England’s UEFA Nations League campaign came to a close on Monday night and to say the Three Lions were disappointing would be an understatement. Gareth Southgate’s side confirmed relegation without a single win, losing three games — including humbling defeats home and away against Hungary — and drawing the other three. As such, they now have to live with an embarrassing relegation to League B, meaning that fixtures against the likes of Kazakhstan and Georgia are now on the horizon, rather than tussles with heavyweights such as Germany and Italy.
The performance of last year’s European Championships runner-up has raised eyebrows across the continent, with many England fans pointing the finger directly at Southgate. Many had already felt that the former Middlesbrough manager was on borrowed time, following his team surrendering 1-0 leads in the semifinal of the World Cup against Croatia four years ago and the Euro 2020 final against Italy. Fans have been clamouring for Southgate to utilise his attacking options rather than resorting to a more conservative style of play. The likes of Phil Foden, Bukayo Saka, and Jude Bellingham are all coming of age, and many feel that the national team should be playing to their strengths.
Southgate may argue, however, that when his team pushes and attacks, they find themselves in trouble. England were uncharacteristically forward-minded on Monday evening and they were punished for it, falling two goals behind at home to Germany at Wembley. The Three Lions roared back though, and three goals in 12 minutes from Luke Shaw, Mason Mount, and Harry Kane gave the hosts a shock 3-2 lead. It would last just four minutes however when a howler from Newcastle United goalkeeper Nick Pope allowed Kai Havertz to equalise with his second of the night. England will settle for a point and the performance — despite shipping three goals — was without a doubt the best of their Nations League campaign.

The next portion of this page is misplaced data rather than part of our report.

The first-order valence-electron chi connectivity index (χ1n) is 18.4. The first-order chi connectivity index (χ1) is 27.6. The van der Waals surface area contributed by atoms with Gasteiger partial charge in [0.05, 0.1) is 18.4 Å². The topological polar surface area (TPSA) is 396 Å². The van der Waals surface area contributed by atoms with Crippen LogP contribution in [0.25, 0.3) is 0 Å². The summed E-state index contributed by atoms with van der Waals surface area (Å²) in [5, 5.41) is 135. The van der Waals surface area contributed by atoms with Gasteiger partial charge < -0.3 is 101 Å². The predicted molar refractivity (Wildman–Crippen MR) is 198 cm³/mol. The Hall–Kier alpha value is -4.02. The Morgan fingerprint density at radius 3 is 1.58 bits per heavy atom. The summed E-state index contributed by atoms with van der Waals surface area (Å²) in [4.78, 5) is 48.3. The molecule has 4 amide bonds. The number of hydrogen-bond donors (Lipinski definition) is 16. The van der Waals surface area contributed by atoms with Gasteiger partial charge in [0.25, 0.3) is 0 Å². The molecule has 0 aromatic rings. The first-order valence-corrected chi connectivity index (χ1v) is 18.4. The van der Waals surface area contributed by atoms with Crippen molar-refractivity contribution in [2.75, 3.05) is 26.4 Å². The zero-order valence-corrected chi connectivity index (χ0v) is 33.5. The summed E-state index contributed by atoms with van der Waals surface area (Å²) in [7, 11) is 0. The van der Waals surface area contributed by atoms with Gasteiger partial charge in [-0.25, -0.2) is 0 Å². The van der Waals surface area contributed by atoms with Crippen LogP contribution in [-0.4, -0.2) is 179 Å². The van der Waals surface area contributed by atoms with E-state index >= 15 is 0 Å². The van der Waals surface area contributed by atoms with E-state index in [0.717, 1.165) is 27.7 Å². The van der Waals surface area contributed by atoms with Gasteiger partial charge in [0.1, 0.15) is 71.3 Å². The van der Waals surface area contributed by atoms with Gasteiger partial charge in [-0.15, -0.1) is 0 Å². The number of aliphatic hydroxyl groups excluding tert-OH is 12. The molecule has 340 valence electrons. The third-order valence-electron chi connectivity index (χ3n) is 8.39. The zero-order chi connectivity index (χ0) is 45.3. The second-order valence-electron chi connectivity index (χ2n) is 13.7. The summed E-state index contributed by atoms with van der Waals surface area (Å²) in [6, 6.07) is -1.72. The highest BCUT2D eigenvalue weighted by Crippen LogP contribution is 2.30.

The England faithful have been demanding Southgate’s head for some time now, and despite their impressive comeback at Wembley, that will still be the case in the coming weeks. But would it be wise to change managers barely two months out from the biggest competition in the sport, the FIFA World Cup? And if the English FA were to relieve Southgate of his duties, who would they be able to bring in? Would the new man be able to get his ideas across in barely two months and with no friendly matches ahead of England’s curtain raiser against Iran on 21st November? It’s highly unlikely.
Luckily for Southgate, the powers that be seem to have faith in him and don’t appear ready to pull the trigger on dispatching him just yet. He has built a togetherness in the squad that hasn’t been seen for a generation and as such, The Three Lions head to Qatar as one of the favourites for the tournament. Should they be crowned champions, it would be their first major international trophy in 56 years.
In years gone by, many pundits have suggested that England have struggled at major tournaments due to the huge demands of the Premier League and domestic cup competitions. This season will be no different on that front, with players expected to play in a huge amount of matches thanks to the World Cup being held in the middle of the European season, rather than its usual slot in June and July.
But one thing that will differ, is that it’s not just England who will be struggling to cope with the demands of the modern footballing schedule, every other nation whose star men ply their trade in Europe ware in the same boat. This levels the playing field and can surely only be seen as a positive for Southgate’s men. Are they still justified favourites to win the World Cup? Hopefully they’ll prove their doubters wrong in December.